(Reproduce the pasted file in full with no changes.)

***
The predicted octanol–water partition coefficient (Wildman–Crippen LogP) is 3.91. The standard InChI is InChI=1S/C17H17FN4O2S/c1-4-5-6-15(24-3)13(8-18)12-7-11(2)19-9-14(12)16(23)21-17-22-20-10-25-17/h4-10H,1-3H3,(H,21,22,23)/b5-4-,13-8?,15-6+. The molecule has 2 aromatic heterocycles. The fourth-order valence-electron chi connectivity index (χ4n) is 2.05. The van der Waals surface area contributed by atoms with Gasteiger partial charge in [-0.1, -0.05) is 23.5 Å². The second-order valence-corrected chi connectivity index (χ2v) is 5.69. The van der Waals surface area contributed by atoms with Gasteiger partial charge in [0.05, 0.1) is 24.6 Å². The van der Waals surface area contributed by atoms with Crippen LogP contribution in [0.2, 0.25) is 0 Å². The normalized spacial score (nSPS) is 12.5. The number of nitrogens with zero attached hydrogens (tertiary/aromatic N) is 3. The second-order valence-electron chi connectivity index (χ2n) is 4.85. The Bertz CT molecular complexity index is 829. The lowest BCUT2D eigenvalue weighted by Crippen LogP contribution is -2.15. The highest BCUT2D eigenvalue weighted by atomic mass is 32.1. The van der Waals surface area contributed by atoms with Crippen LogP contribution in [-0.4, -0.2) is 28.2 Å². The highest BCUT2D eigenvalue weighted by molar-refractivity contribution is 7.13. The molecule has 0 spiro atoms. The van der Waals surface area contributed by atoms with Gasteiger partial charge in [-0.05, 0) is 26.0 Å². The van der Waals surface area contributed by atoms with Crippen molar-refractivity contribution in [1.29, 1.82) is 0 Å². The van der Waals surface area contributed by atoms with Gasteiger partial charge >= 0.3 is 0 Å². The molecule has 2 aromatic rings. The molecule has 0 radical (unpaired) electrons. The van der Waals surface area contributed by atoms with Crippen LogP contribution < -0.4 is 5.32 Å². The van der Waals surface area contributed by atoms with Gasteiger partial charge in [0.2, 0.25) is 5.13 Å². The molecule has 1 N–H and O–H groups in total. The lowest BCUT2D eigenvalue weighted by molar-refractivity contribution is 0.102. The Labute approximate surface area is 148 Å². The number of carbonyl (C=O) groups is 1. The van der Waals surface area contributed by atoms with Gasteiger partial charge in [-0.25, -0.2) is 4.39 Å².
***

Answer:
The predicted octanol–water partition coefficient (Wildman–Crippen LogP) is 3.91. The standard InChI is InChI=1S/C17H17FN4O2S/c1-4-5-6-15(24-3)13(8-18)12-7-11(2)19-9-14(12)16(23)21-17-22-20-10-25-17/h4-10H,1-3H3,(H,21,22,23)/b5-4-,13-8?,15-6+. The molecule has 2 aromatic heterocycles. The fourth-order valence-electron chi connectivity index (χ4n) is 2.05. The van der Waals surface area contributed by atoms with Gasteiger partial charge in [-0.1, -0.05) is 23.5 Å². The second-order valence-corrected chi connectivity index (χ2v) is 5.69. The van der Waals surface area contributed by atoms with Gasteiger partial charge in [0.05, 0.1) is 24.6 Å². The van der Waals surface area contributed by atoms with Crippen LogP contribution in [0.2, 0.25) is 0 Å². The normalized spacial score (nSPS) is 12.5. The number of nitrogens with zero attached hydrogens (tertiary/aromatic N) is 3. The second-order valence-electron chi connectivity index (χ2n) is 4.85. The Bertz CT molecular complexity index is 829. The lowest BCUT2D eigenvalue weighted by Crippen LogP contribution is -2.15. The highest BCUT2D eigenvalue weighted by atomic mass is 32.1. The van der Waals surface area contributed by atoms with Crippen LogP contribution in [-0.4, -0.2) is 28.2 Å². The highest BCUT2D eigenvalue weighted by molar-refractivity contribution is 7.13. The molecule has 0 spiro atoms. The van der Waals surface area contributed by atoms with Gasteiger partial charge in [-0.05, 0) is 26.0 Å². The van der Waals surface area contributed by atoms with Crippen molar-refractivity contribution in [1.29, 1.82) is 0 Å². The van der Waals surface area contributed by atoms with Gasteiger partial charge >= 0.3 is 0 Å². The molecule has 2 aromatic rings. The molecule has 0 radical (unpaired) electrons. The van der Waals surface area contributed by atoms with Crippen LogP contribution < -0.4 is 5.32 Å². The van der Waals surface area contributed by atoms with Gasteiger partial charge in [0.2, 0.25) is 5.13 Å². The molecule has 1 N–H and O–H groups in total. The lowest BCUT2D eigenvalue weighted by molar-refractivity contribution is 0.102. The Labute approximate surface area is 148 Å². The number of carbonyl (C=O) groups is 1. The van der Waals surface area contributed by atoms with Gasteiger partial charge in [-0.25, -0.2) is 4.39 Å².